A club has a responsibility to its fans and supporters. They have a responsibility to do their very best to maximise the experiences of people who are paying money to them. There are so many different options for people nowadays and if one club isn’t being what the supporter expects, there are other options where those expectations can and will be met. A decision as a child to follow a side is one thing, but when you are repeatedly not benefitting from the experiences you have to question whether that relationship is still the right choice for you. I am not sure that it is for me right now.


Update (7/8/16) to original article written (28/11/15)

Aston Villa were relegated at the end of the 2015/16 Premier League season. They had two different managers since the article was written until the end of the season. The owner has sold the club to a new owner. Aston Villa start 2016/17 in the Championship (English Football League). The new manager has been brought in and is working with the owner to get the fans onside, to bring in experienced hard-working players and to try and build a new start.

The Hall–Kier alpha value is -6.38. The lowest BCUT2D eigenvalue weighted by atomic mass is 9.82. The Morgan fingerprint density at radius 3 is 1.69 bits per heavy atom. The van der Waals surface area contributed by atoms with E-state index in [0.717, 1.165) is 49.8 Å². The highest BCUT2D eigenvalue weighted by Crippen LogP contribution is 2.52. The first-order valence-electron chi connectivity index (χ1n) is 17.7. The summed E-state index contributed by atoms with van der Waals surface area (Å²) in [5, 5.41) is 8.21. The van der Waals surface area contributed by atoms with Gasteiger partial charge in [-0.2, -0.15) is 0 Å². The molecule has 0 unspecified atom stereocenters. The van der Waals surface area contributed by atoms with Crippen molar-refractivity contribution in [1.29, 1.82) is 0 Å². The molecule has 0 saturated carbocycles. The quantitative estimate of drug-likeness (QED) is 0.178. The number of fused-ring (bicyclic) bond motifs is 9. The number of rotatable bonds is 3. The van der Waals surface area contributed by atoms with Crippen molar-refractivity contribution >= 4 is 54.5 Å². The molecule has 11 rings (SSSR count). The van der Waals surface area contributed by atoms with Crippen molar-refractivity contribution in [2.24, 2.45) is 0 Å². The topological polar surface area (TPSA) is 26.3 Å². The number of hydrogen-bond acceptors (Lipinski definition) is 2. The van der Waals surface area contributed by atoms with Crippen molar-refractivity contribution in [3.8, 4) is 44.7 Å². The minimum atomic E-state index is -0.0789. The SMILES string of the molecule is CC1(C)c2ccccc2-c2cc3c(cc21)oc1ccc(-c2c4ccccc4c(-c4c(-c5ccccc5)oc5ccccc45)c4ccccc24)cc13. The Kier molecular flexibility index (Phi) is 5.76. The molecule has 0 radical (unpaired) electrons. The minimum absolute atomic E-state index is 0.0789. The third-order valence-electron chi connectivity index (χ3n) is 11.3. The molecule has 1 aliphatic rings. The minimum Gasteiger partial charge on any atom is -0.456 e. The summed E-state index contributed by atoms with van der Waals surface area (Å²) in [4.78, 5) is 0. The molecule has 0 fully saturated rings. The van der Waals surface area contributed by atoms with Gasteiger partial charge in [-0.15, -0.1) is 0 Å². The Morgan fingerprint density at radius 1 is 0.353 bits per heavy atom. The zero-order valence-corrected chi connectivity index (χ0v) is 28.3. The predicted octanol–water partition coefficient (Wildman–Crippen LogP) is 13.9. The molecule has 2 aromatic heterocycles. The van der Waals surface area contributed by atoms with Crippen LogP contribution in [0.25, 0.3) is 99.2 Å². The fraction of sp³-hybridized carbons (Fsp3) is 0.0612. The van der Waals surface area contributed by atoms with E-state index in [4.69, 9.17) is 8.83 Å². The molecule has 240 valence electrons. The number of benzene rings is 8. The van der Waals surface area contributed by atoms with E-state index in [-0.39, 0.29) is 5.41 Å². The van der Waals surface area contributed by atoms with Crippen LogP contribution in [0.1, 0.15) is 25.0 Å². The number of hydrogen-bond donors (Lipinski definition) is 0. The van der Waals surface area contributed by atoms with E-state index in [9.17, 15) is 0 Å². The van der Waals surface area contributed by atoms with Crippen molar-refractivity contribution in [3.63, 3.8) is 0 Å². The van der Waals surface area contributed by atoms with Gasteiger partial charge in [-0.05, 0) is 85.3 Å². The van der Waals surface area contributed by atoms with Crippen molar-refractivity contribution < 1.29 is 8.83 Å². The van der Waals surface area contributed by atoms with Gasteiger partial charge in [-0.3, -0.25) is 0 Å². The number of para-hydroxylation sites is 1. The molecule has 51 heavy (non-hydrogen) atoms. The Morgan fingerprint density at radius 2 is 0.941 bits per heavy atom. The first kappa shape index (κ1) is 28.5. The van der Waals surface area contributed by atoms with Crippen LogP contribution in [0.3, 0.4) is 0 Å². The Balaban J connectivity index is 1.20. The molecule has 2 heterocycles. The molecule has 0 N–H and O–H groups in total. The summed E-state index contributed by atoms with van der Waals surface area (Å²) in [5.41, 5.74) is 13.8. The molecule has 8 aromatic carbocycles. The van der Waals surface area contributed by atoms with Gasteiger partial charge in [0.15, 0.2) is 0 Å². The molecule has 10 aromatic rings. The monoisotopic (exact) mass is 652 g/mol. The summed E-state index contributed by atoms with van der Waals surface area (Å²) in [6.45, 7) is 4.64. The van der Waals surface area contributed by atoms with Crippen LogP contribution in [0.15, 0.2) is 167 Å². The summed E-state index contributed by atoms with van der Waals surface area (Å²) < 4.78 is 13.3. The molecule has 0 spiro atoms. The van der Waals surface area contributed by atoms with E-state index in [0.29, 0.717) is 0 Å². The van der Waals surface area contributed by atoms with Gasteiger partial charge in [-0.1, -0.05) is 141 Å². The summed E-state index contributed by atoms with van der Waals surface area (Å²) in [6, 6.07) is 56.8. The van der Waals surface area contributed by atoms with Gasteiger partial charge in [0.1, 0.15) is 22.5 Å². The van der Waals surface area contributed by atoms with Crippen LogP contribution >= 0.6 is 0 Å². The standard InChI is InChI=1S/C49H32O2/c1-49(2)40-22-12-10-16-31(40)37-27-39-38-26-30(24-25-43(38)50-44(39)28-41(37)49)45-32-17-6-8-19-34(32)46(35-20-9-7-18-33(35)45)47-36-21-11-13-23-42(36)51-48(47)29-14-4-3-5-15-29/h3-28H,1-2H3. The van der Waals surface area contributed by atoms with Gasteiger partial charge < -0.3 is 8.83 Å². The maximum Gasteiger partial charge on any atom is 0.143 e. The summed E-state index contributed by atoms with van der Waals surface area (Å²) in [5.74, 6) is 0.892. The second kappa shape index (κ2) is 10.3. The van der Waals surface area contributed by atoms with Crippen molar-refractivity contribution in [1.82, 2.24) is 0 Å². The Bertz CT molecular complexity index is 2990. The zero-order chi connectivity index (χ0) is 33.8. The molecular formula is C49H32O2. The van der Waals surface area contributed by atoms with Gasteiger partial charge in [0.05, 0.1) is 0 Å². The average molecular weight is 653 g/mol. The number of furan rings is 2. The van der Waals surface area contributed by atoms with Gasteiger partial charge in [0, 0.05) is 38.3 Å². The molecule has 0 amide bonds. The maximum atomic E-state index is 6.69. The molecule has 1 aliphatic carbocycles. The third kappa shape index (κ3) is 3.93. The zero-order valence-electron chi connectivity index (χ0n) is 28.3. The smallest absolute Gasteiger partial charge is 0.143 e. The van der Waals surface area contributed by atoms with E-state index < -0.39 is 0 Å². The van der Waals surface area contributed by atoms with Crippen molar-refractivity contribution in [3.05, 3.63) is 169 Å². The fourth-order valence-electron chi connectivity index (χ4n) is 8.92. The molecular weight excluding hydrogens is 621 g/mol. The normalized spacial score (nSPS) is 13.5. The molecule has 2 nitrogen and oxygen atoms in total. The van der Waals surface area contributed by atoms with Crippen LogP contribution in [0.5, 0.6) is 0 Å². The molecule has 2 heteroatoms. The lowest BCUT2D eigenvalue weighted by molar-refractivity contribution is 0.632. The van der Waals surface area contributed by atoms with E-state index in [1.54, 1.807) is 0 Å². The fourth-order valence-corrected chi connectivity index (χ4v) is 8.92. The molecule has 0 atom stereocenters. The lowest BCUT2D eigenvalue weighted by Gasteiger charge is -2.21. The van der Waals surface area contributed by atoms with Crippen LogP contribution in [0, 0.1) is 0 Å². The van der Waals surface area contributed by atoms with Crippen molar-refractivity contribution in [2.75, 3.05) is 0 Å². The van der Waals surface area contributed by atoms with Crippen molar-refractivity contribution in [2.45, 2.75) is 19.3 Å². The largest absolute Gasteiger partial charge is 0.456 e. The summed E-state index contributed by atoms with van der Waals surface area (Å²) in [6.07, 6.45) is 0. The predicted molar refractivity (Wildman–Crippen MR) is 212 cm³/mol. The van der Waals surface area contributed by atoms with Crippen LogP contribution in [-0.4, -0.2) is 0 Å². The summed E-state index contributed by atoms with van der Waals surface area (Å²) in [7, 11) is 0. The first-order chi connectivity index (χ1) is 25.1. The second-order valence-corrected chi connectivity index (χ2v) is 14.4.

This is exciting to see for fans, and what is really good is that the club are trying to work with the fans to write a new chapter for the club as they look to bounce back into the Premier League in the first couple of years.

Wakefield Trinity Wildcats replaced their coach after just five games of the 2016 Super League season. The departing coach blamed cost cutting at the club and he felt he didn’t want to be part of the club any more. The new coach that was brought in changed something in the coaching and playing side of things, as they went on to have their best league season for a long time. They finished in 8th place out of 12 and until injuries hit the squad had a fantastic season and even reached the Semi Finals of the Challenge Cup too.

When I went to a game earlier this year, there were still problems off the pitch though. Stewards couldn’t point me to the right area where our seats were, and were thoroughly unhelpful to us. Getting things right on the pitch is one thing, but it is not the only thing. Treating your customers well and providing good customer service and stewardship is an important factor too. Fans realise that their team won’t win every game, but they should expect to be treated well by staff and stewards at the ground on matchdays.